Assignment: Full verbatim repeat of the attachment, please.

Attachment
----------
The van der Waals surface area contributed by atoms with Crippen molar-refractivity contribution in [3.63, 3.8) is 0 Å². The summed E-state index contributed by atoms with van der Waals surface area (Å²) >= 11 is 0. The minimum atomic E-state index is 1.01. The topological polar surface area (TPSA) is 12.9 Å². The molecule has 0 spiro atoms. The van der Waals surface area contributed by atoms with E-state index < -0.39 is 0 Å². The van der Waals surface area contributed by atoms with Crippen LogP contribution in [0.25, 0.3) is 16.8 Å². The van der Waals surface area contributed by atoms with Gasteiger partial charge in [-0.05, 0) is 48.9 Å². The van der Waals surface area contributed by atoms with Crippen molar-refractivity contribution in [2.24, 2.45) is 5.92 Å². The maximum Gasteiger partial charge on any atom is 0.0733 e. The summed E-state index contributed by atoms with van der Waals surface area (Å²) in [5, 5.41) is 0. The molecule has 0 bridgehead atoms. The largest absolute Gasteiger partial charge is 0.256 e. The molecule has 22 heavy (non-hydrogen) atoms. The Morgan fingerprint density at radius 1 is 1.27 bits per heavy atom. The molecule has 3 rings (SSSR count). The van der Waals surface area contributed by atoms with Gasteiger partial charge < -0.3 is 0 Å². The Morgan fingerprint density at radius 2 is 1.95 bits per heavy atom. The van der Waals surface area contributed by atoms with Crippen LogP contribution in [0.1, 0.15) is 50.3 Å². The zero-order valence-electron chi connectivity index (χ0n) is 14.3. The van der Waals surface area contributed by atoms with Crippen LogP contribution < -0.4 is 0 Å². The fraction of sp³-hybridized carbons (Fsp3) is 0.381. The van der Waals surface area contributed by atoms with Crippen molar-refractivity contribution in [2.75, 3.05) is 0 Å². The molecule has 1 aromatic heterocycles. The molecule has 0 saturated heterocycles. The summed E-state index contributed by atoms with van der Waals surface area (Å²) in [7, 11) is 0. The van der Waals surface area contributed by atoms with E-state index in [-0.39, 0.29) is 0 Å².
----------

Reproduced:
The van der Waals surface area contributed by atoms with Crippen molar-refractivity contribution in [3.63, 3.8) is 0 Å². The summed E-state index contributed by atoms with van der Waals surface area (Å²) >= 11 is 0. The minimum atomic E-state index is 1.01. The topological polar surface area (TPSA) is 12.9 Å². The molecule has 0 spiro atoms. The van der Waals surface area contributed by atoms with E-state index < -0.39 is 0 Å². The van der Waals surface area contributed by atoms with Crippen LogP contribution in [0.25, 0.3) is 16.8 Å². The van der Waals surface area contributed by atoms with Gasteiger partial charge in [-0.05, 0) is 48.9 Å². The van der Waals surface area contributed by atoms with Crippen molar-refractivity contribution in [2.24, 2.45) is 5.92 Å². The maximum Gasteiger partial charge on any atom is 0.0733 e. The summed E-state index contributed by atoms with van der Waals surface area (Å²) in [5, 5.41) is 0. The molecule has 0 bridgehead atoms. The largest absolute Gasteiger partial charge is 0.256 e. The molecule has 22 heavy (non-hydrogen) atoms. The Morgan fingerprint density at radius 1 is 1.27 bits per heavy atom. The molecule has 3 rings (SSSR count). The van der Waals surface area contributed by atoms with Gasteiger partial charge < -0.3 is 0 Å². The Morgan fingerprint density at radius 2 is 1.95 bits per heavy atom. The van der Waals surface area contributed by atoms with Crippen LogP contribution in [0.1, 0.15) is 50.3 Å². The zero-order valence-electron chi connectivity index (χ0n) is 14.3. The van der Waals surface area contributed by atoms with Crippen LogP contribution < -0.4 is 0 Å². The fraction of sp³-hybridized carbons (Fsp3) is 0.381. The van der Waals surface area contributed by atoms with Crippen molar-refractivity contribution in [2.75, 3.05) is 0 Å². The molecule has 1 aromatic heterocycles. The molecule has 0 saturated heterocycles. The summed E-state index contributed by atoms with van der Waals surface area (Å²) in [7, 11) is 0. The van der Waals surface area contributed by atoms with E-state index in [-0.39, 0.29) is 0 Å².